Exploring Another New Lake

The Shellcracker Lake near Columbia was my target lake this past Tuesday to explore. One drawback to this lake is no grass area to slide the Pelican into the water. Lots of concrete including the launch ramp; lucky for me there were a lot of fishermen there to help me get it launched. The polyurethane material this boat is made of will not take concrete slides often.

This is a 75 acre lake nestled in a deep wide valley with a huge dam holding back a flood of water. After getting on the water I counted 16 other boats scattered around the banks. I found out really quick that the majority of fishermen were fishing for the spawning bluegill. The big difference between me and them was the fishing technique. Again I was the only one using the fly rod, while the rest were using the crickets and worms. The live bait fishermen were landing lots of bluegill and catfish. I did manage to find one small spawning group of gills located near the base of some small maple trees that were willing give the 3 weight a workout. Bluegill will sometimes spawn in very unlikely places and this group was located under the overhanging branches of the trees; presenting a bait of any kind was a challenge for any angler. Using a low side cast help me connect with the fish. I counted four orange corks tangled in the branches that didn’t make the connection.

I landed a couple of small bass holding in the back of this nook. Other boats were waiting in the wings to give the area a try.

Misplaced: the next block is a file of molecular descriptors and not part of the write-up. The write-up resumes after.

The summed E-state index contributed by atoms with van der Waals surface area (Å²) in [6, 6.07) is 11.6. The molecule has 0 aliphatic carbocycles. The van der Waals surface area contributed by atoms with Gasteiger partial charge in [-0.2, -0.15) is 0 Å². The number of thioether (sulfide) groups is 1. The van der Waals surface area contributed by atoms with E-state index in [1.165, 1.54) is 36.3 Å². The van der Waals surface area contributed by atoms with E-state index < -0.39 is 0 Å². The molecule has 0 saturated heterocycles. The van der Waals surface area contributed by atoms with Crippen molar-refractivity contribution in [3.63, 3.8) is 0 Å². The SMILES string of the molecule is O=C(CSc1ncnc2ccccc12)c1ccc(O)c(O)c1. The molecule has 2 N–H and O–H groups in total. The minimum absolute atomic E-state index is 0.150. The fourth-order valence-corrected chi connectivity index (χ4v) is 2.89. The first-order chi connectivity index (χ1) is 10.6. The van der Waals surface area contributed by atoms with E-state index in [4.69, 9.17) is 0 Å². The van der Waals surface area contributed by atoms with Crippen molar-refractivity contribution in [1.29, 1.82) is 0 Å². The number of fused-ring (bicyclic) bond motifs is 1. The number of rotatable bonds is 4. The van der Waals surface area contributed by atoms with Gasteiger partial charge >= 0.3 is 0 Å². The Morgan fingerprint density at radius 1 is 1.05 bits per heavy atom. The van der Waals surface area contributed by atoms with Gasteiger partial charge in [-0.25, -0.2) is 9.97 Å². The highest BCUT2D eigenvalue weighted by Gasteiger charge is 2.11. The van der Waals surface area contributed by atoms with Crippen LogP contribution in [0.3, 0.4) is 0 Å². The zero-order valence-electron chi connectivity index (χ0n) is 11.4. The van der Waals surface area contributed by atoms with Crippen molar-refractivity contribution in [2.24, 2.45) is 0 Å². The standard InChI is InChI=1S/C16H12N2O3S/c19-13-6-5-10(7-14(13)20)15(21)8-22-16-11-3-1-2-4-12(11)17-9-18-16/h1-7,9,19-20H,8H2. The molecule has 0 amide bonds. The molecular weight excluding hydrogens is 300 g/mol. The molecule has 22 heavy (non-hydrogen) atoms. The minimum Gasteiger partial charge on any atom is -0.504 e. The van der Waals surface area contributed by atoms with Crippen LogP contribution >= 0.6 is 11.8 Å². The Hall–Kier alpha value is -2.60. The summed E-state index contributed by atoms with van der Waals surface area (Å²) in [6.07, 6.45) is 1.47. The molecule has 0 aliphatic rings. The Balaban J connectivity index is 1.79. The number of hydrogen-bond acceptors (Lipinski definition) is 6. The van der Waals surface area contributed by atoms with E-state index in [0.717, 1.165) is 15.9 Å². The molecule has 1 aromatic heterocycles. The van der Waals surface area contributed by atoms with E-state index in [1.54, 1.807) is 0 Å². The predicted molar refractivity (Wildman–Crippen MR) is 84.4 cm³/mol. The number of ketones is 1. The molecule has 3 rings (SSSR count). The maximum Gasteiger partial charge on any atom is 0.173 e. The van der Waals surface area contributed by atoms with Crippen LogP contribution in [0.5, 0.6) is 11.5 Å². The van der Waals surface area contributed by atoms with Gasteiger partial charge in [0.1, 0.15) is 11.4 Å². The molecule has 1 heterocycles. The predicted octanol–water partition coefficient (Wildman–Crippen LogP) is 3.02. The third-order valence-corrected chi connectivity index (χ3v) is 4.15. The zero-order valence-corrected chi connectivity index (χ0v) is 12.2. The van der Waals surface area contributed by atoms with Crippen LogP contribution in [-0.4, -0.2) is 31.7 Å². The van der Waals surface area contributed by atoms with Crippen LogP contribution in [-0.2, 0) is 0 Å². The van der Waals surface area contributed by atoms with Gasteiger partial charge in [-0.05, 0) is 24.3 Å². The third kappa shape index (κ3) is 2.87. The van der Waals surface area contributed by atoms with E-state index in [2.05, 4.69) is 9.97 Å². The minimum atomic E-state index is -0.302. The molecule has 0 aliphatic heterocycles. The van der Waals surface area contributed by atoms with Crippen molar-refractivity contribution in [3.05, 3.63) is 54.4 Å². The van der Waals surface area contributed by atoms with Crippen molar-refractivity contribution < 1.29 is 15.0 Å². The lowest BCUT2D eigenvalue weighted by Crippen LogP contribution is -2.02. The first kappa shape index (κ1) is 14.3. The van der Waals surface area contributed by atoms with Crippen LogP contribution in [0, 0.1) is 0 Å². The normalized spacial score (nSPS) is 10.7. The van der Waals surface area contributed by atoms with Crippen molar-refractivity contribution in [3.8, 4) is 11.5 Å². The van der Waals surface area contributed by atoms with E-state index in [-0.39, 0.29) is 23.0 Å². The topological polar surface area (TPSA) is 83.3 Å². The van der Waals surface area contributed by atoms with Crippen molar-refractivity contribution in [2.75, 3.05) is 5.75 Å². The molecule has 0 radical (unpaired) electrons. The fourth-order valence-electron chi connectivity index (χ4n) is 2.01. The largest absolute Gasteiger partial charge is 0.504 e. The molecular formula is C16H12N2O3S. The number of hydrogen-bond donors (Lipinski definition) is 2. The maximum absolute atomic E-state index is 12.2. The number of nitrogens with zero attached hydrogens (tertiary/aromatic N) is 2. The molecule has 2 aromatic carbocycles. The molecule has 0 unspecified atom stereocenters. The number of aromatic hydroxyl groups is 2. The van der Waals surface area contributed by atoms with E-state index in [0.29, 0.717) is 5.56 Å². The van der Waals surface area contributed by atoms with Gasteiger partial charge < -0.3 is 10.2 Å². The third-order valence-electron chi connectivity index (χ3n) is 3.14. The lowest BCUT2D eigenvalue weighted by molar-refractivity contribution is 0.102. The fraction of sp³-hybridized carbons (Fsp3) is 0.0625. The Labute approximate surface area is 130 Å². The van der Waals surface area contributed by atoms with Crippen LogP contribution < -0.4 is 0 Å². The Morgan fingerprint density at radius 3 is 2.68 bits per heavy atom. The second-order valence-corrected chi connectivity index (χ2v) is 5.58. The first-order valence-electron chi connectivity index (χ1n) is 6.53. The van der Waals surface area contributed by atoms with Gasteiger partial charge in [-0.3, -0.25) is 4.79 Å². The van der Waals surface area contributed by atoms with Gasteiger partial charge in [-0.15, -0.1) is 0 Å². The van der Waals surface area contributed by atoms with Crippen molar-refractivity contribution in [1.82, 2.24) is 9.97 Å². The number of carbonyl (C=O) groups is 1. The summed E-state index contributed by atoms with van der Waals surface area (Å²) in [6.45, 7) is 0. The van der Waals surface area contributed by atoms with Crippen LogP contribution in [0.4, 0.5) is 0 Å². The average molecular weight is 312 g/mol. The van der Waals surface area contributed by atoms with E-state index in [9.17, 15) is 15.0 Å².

Blooming dogwoods signals crappie season in the south!
I worked hard to land this bluegill from under the maple branches. In fact I was impressed with my placement of the popper to attract a strike. Time after time the Bar Nunn popper hit its mark to hook up with this group of spawning bluegills. This is a good bull bluegill, but I’m still looking for the really big gills. I hope I can land a few before the spawning

Season is over.
 

 

The Shellcracker Lake near Columbia was my target lake this past Tuesday to explore. One drawback to this lake is no grass area to slide the Pelican into the water. Lots of concrete including the launch ramp; lucky for me there were a lot of fishermen there to help me get it launched. The polyurethane material this boat is made of will not take concrete slides often.

This is a 75 acre lake nestled in a deep wide valley with a huge dam holding back a flood of water. After getting on the water I counted 16 other boats scattered around the banks. I found out really quick that the majority of fishermen were fishing for the spawning bluegill. The big difference between me and them was the fishing technique. Again I was the only one using the fly rod, while the rest were using the crickets and worms. The live bait fishermen were landing lots of bluegill and catfish. I did manage to find one small spawning group of gills located near the base of some small maple trees that were willing give the 3 weight a workout. Bluegill will sometimes spawn in very unlikely places and this group was located under the overhanging branches of the trees; presenting a bait of any kind was a challenge for any angler. Using a low side cast help me connect with the fish. I counted four orange corks tangled in the branches that didn’t make the connection.
I landed a couple of small bass holding in the back of this nook. Other boats were waiting in the wings to give the area a try.
Blooming dogwoods signals crappie season in the south!
I worked hard to land this bluegill from under the maple branches. In fact I was impressed with my placement of the popper to attract a strike. Time after time the Bar Nunn popper hit its mark to hook up with this group of spawning bluegills. This is a good bull bluegill, but I’m still looking for the really big gills. I hope I can land a few before the spawning
Season is over.